# Semantics: 'determinant bundle', top exterior power of vector bundle

From what I can dig up, given a vector bundle $E\rightarrow X$, the determinant bundle associated to this is $\Lambda^{n}E\rightarrow X$, where $n$ is the rank of $E\rightarrow X$. Is this the same thing as "the determinant of the vector bundle $E\rightarrow X$"?

If this is true, then does the statement "$E\rightarrow X$ has trivial determinant" mean that $\Lambda^{n}E\rightarrow X$ is trivializable as a vector bundle"?

• Yes. Is there some reason you doubt this? Note that $\bigwedge^nE$ is a line bundle, so this equivalent to admitting a nowhere-zero section. Commented Dec 2, 2015 at 19:29
• Could you please shorten the title of this question to something like "Semantics: 'determinant' or 'top exterior power' bundle?" Commented Dec 3, 2015 at 21:46

The top exterior power of a vector bundle $\Lambda^n E$ of a rank $n$ vector bundle $E$ has transition functions $\wedge^n g_{UV}:U\cap V\to\text{GL}(\wedge^n\mathbb{C}^n) = \mathbb{C}^*$ where $g_{UV}$ are the transition functions coming from $E$. This immediately implies what we are looking at is a line bundle and the expansion is shown cleanly as; \begin{align*} (\wedge^ng_{UV})(e_1\wedge\dots\wedge e_n) &= \wedge_{i=1}^ng_{UV}(e_i) \\ &= \wedge_{i=1}^n\left(\sum_{j=1}^n g_{ji}e_j\right)\\ &= \left[\sum_{\sigma \in S_n}(-1)^{|\sigma|}\prod_{i=1}^n g_{i\sigma(i)}\right] \wedge_{i=1}^ne_i \\ &= \det(g_{UV})\cdot e_1\wedge\dots\wedge e_n. \end{align*} where the $e_i$'s denote the standard basis vectors and we have made use of the relations \begin{align*} \alpha\wedge\alpha &= 0\\ \alpha\wedge\beta &= -\beta\wedge\alpha \end{align*} for any $\alpha,\beta\in \Omega^1(E)$. This line bundle is, for now apparent reasons, known as the determinant bundle of $M$ and is also denoted $\det(E)$.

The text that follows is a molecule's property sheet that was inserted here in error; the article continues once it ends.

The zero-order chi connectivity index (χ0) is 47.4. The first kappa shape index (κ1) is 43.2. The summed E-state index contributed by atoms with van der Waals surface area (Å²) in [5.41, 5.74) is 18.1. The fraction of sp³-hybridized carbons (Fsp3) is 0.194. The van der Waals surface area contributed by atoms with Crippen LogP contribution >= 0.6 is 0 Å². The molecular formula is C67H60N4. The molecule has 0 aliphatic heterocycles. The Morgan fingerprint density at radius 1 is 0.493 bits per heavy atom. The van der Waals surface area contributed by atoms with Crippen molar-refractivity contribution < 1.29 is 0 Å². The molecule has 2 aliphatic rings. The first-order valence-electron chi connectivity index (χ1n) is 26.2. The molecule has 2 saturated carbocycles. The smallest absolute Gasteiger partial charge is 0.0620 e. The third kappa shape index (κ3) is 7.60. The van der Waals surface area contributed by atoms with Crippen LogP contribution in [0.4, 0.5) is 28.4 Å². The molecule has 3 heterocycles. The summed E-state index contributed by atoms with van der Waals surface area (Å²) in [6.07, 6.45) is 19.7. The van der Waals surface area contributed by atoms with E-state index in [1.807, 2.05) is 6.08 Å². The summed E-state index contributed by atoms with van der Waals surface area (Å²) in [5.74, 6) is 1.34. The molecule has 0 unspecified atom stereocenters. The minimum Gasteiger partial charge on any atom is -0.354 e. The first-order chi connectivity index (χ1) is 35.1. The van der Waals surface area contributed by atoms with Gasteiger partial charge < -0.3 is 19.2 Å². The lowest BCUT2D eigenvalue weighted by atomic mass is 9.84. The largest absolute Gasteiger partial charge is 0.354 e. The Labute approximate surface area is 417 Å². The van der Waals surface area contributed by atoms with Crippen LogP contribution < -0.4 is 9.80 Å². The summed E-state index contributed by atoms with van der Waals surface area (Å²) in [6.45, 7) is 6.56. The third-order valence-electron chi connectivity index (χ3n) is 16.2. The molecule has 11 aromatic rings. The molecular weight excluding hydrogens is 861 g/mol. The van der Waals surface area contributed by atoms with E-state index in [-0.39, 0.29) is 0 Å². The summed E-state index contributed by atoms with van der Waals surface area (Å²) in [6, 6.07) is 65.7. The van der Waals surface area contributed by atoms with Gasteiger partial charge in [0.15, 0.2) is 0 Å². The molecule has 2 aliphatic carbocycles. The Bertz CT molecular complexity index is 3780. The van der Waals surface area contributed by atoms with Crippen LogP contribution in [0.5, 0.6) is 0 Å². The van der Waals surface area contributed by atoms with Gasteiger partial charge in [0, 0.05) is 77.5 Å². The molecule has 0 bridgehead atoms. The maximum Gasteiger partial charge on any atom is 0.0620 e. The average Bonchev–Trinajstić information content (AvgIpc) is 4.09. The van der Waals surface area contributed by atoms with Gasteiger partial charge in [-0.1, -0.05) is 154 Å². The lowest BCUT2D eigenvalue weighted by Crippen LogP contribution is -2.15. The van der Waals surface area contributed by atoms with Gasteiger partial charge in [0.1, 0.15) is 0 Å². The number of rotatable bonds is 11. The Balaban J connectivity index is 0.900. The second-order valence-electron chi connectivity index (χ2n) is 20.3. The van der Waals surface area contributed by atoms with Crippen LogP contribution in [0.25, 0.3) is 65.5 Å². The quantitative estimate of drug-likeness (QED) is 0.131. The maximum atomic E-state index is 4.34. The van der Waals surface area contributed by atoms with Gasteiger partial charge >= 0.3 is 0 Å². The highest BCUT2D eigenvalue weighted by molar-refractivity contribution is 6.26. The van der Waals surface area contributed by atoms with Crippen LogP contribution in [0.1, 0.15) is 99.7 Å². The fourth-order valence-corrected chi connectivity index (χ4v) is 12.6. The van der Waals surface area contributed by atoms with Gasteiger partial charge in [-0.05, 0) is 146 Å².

Finally, saying that $E$ having trivial determinant means that the determinant bundle of $E$ is a trivial bundle.
Note that the notion of top exterior power (for a vector space) is in fact the formal definition of determinant. That is the determinant is the unique multi-linear functional acting on $n$ vectors in an $n$-dimensional space which is alternating and whose evaluation on the standard basis is 1 (i.e. preserves the volume of the unit cube).